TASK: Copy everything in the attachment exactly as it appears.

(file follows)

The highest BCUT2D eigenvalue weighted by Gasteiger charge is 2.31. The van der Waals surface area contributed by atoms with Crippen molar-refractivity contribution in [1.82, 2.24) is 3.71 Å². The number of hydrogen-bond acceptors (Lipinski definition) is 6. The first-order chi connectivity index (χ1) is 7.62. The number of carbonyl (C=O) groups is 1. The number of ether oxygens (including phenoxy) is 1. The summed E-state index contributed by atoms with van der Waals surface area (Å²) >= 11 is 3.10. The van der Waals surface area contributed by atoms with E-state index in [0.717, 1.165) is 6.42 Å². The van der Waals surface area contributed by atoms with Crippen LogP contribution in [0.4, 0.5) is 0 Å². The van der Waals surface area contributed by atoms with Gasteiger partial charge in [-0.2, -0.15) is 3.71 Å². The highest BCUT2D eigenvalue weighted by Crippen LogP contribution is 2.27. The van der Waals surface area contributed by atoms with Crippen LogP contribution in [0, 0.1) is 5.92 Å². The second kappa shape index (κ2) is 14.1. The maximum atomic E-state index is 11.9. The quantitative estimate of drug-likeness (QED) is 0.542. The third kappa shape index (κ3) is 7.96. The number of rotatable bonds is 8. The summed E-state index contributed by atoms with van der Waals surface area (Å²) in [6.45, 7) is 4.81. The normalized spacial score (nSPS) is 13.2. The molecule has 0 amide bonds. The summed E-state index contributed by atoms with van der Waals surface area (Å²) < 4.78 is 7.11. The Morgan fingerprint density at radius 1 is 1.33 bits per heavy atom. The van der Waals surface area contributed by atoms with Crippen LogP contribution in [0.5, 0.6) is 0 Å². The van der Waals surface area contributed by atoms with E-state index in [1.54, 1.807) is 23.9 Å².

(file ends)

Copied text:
The highest BCUT2D eigenvalue weighted by Gasteiger charge is 2.31. The van der Waals surface area contributed by atoms with Crippen molar-refractivity contribution in [1.82, 2.24) is 3.71 Å². The number of hydrogen-bond acceptors (Lipinski definition) is 6. The first-order chi connectivity index (χ1) is 7.62. The number of carbonyl (C=O) groups is 1. The number of ether oxygens (including phenoxy) is 1. The summed E-state index contributed by atoms with van der Waals surface area (Å²) >= 11 is 3.10. The van der Waals surface area contributed by atoms with E-state index in [0.717, 1.165) is 6.42 Å². The van der Waals surface area contributed by atoms with Crippen LogP contribution in [0.4, 0.5) is 0 Å². The van der Waals surface area contributed by atoms with Gasteiger partial charge in [-0.2, -0.15) is 3.71 Å². The highest BCUT2D eigenvalue weighted by Crippen LogP contribution is 2.27. The van der Waals surface area contributed by atoms with Crippen LogP contribution in [0, 0.1) is 5.92 Å². The second kappa shape index (κ2) is 14.1. The maximum atomic E-state index is 11.9. The quantitative estimate of drug-likeness (QED) is 0.542. The third kappa shape index (κ3) is 7.96. The number of rotatable bonds is 8. The summed E-state index contributed by atoms with van der Waals surface area (Å²) in [6.45, 7) is 4.81. The normalized spacial score (nSPS) is 13.2. The molecule has 0 amide bonds. The summed E-state index contributed by atoms with van der Waals surface area (Å²) < 4.78 is 7.11. The Morgan fingerprint density at radius 1 is 1.33 bits per heavy atom. The van der Waals surface area contributed by atoms with Crippen LogP contribution in [0.5, 0.6) is 0 Å². The van der Waals surface area contributed by atoms with E-state index in [1.54, 1.807) is 23.9 Å².